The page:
General John Gordon Macarthur

In And Then There Were None published by Agatha Christie, General John Gordon Macarthur is the following characteristics that draw’s the readers’ attention. Being the retired military leader, general Macarthur experienced a significant number of challenges during his life. After the death of his beloved wife Leslie Macarthur, he lived a quiet and lonely existence. However, everything changed dramatically after this character had received the letter sent by someone named Owen.

In this letter. Mr. Owen mentioned that he was a good friend of General Macarthur’s comrade in arms. Mr. Macarthur was invited to the Indian Island as a guest, but the general did not know that the reason for this invitation was his crime that he had committed in the past. When General Macarthur arrived on the island, he did not want to stay there since he felt out of his place. The only thing he wanted was to come back to his quiet and lonely way of life. Later, General Macarthur found out the reason why he was invited to visit the Indian Island.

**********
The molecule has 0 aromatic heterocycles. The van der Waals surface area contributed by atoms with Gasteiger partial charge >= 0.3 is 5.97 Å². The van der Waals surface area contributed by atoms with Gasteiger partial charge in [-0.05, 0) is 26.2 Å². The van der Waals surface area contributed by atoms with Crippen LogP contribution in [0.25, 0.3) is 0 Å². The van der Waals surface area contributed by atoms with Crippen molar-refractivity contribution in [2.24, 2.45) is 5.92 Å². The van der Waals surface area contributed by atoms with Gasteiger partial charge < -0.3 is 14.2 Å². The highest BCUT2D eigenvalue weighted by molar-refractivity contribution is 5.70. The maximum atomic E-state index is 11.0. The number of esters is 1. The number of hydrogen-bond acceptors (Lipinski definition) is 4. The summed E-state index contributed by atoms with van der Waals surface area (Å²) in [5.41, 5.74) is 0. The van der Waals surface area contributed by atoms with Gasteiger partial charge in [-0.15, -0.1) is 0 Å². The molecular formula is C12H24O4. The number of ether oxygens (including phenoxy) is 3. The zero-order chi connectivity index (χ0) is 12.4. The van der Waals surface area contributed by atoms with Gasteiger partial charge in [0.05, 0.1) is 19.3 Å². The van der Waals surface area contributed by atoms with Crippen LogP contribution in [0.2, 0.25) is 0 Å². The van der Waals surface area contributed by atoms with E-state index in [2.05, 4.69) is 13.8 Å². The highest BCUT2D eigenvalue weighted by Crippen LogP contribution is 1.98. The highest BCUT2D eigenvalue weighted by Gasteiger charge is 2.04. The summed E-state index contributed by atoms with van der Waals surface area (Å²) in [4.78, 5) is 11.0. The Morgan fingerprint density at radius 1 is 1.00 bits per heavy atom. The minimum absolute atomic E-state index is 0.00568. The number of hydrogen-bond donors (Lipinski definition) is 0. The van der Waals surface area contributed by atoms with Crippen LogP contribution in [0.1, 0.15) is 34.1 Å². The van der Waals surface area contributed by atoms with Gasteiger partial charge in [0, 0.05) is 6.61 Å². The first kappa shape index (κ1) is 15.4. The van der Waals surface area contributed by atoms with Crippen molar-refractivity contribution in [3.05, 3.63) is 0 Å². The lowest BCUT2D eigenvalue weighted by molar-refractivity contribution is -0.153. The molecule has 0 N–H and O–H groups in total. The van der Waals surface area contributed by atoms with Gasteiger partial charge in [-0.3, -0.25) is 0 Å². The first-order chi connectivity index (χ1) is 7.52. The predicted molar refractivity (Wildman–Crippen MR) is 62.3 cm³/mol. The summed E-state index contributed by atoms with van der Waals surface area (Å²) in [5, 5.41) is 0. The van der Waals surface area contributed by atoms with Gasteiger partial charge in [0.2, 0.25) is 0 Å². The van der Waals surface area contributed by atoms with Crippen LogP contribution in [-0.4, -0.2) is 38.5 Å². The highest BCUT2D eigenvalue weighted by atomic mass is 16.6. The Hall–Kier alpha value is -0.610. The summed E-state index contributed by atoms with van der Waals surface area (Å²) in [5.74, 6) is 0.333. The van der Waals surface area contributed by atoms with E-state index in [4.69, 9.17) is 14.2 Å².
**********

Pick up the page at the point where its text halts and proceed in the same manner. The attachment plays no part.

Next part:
The voice on the gramophone recording stated that “John Gordon Macarthur, that on the 4th of January, 1917, you deliberately sent your wife's lover, Arthur Richmond, to his death.” Arthur Richmond is a lieutenant and good fellow of General Macarthur. When Mr. Macarthur realized that his wife had an affair with Arthur Richmond, he sent the lieutenant to the death. General Macarthur felt guilty because of his actions, and that’s why he decided to stay on the island. When his fellows began to die, this elderly man just waited for his turn. In simple words, he ended up welcoming death since it was the only way to stop his sufferings and tortures. As Agatha Christie wrote, “He knew, suddenly, that he didn’t want to leave the island.”

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General John Gordon Macarthur in the Essays